In our previous post we examined how prospect theory helps explain why so many American voters were willing to risk voting for such a manifestly unqualified candidate for President as Donald Trump. Of course what citizens who are willing to take these risks fail to understand, as the artificial intelligence and decision theory expert Eliezer Yudkowsky writes on his Facebook page, is “how there’s a level of politics that’s theater and a level of politics that’s deadly serious.” For example, it’s deadly serious when a President talks about scrapping the NATO alliance or using nuclear weapons. In such cases you would hope that competent and conscientious people exercise power in the international relations realm.
There is plenty of analysis on why Trump narrowly won the crucial states that gave him an electoral college victory—Wisconsin, Pennsylvania, Michigan—even though Clinton won the popular vote by more than 2.5 million votes. But what was particularly striking was how, even if we control for race and income, educational levels best predict how people voted in the election. Of course this was expected, but I was shocked by how much a difference education made in terms of voter preference.
It will be a long time into the future before we will know just what this election ultimately meant. What is perhaps more clear, even if we avoid donning the rose colored glasses of hindsight, is that the seeds that sprouted in 2016 were a long time- a- growing. They might even have been anticipated as far back as the culture wars that exploded onto the scene in the late 1960’s. More on that in a moment.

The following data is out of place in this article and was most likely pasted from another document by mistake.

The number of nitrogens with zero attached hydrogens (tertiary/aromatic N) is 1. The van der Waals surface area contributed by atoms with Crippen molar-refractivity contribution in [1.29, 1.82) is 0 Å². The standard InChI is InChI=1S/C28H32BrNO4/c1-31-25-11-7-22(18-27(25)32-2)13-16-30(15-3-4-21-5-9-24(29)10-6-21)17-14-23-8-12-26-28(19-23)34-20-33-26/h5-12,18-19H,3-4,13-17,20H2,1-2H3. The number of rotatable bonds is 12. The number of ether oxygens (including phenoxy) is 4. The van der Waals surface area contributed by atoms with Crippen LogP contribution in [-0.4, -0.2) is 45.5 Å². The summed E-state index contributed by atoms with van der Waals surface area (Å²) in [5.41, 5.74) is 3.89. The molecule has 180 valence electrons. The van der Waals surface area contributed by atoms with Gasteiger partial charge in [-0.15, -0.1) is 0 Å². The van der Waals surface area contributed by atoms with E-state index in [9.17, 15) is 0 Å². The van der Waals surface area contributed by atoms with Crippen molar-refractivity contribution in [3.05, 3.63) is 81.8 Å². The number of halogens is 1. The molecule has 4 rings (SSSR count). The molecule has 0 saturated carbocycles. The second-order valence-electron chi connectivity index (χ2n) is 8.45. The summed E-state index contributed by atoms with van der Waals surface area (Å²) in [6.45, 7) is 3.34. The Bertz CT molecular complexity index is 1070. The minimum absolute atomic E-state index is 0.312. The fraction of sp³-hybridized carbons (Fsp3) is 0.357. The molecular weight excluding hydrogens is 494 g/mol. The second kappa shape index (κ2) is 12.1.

Like most of my readers, I am devastated by the 2016 American Presidential election results (and by the Congressional election results as well.) I have waited a few weeks to write about it so as not to be reacting too emotionally to the results. Since that time my usual focus on philosophy has faded into the background as the country in which I was born and lived all of my life finds itself in perhaps its greatest existential crisis.
For the first time in a quarter-century, we’re about to see a vacuum of political and intellectual leadership in the Democratic Party. An entire generation of leaders — including Barack Obama, Joe Biden, and Bill and Hillary Clinton — will be leaving the political stage. With them will go an entire infrastructure of policy advisers, political strategists, associates, friends, and hangers-on.
So, literally overnight, we entered the stage of the great normalization. We’ve gone from the almost universal belief among the elites, media and a large number of the American public that electing Trump would be a disaster for the country, the economy, our liberty to an apparent shrug of the shoulders and sycophantic search for advantage in the new order.
As Donald Trump prepares to assume the presidency, Americans must learn to distinguish the ways he is uniquely terrible from the ways in which he is not so terribly unique — except as a matter of degree. His extreme behavior shouldn’t be “normalized,” to use the year’s newest word. But neither should the lies and deceptions of his more “respectable” colleagues.